A multi-objective programming model for timetables on corridors integrating macroscopic and microscopic approaches


This paper proposes an integrated framework for timetable design that meets the needs of service planners, who usually adopt a purely macroscopic point of view toward the demand requirements and conflicts that these timetables may cause at stations due to their particular configurations and structures. Service planners may not take these aspects into account, which require a microscopic analysis of the structure of the stations, considering possible conflicts at platforms and/or internal junctions. To this end, the proposed integrated model guarantees feasible timetables while balancing performance indexes for the interests of passengers and operators. Specified bounds are maintained for the differences between service planners optimal timetables and those that are operational at stations. The resulting problem is modeled as a multi-objective Mixed Integer Linear Programming problem. The model can be solved with sufficient accuracy and in a reasonable amount of computing time, as shown by tests on the Madrid-Zaragoza-Barcelona high speed railway network. In this case, we perform a Pareto frontier analysis and find that the problem is well-posed. In addition, the previous model forms the basis of a heuristic procedure for obtaining timetables that avoid, as much as possible, conflicts and concentrations of arrivals/departures at/from stations, thus allowing for improved timetable recoverability and robustness in case of unexpected disruptions.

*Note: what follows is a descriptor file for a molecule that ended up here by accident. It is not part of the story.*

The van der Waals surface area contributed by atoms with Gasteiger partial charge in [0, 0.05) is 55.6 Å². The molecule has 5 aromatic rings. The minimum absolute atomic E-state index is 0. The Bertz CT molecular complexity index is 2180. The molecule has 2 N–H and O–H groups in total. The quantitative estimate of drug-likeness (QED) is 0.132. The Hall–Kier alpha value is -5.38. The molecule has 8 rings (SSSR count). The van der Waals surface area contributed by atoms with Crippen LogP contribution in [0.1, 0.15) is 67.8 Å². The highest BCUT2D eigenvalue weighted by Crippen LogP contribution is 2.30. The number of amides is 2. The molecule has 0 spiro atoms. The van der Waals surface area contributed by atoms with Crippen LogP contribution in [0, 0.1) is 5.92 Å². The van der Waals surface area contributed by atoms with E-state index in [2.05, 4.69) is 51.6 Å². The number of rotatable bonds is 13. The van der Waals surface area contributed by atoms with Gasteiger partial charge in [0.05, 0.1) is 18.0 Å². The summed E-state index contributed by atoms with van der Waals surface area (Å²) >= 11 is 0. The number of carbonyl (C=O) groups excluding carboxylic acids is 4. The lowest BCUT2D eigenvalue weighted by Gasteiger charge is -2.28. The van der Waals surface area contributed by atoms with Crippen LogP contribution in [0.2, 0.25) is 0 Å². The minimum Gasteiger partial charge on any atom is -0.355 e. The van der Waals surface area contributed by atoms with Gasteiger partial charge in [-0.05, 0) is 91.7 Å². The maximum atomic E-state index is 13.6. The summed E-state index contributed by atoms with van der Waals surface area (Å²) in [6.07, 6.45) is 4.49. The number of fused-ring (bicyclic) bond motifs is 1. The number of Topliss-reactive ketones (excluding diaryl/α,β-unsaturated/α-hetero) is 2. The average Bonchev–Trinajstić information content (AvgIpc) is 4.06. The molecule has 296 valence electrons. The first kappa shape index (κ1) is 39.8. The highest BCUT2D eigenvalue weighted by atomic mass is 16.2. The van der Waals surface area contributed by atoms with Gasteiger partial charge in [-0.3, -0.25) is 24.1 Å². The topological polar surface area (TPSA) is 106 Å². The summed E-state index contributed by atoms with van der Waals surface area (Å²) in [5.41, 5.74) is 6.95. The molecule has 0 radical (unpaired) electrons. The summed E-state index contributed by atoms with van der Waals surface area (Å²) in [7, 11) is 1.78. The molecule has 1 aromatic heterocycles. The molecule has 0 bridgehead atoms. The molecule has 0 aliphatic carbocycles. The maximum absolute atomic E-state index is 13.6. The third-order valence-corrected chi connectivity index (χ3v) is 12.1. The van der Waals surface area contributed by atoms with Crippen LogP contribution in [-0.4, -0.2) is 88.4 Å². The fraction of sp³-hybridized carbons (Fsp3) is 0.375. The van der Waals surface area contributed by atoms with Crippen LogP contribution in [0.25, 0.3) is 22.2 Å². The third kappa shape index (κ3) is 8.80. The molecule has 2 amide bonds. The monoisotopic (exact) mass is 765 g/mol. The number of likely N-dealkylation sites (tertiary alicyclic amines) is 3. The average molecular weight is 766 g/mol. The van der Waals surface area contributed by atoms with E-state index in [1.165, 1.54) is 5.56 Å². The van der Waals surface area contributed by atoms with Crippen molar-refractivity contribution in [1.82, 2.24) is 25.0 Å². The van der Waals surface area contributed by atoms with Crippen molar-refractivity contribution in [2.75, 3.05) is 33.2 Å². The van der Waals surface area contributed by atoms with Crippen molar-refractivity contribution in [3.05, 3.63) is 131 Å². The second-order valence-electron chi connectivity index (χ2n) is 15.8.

Transportation Research Procedia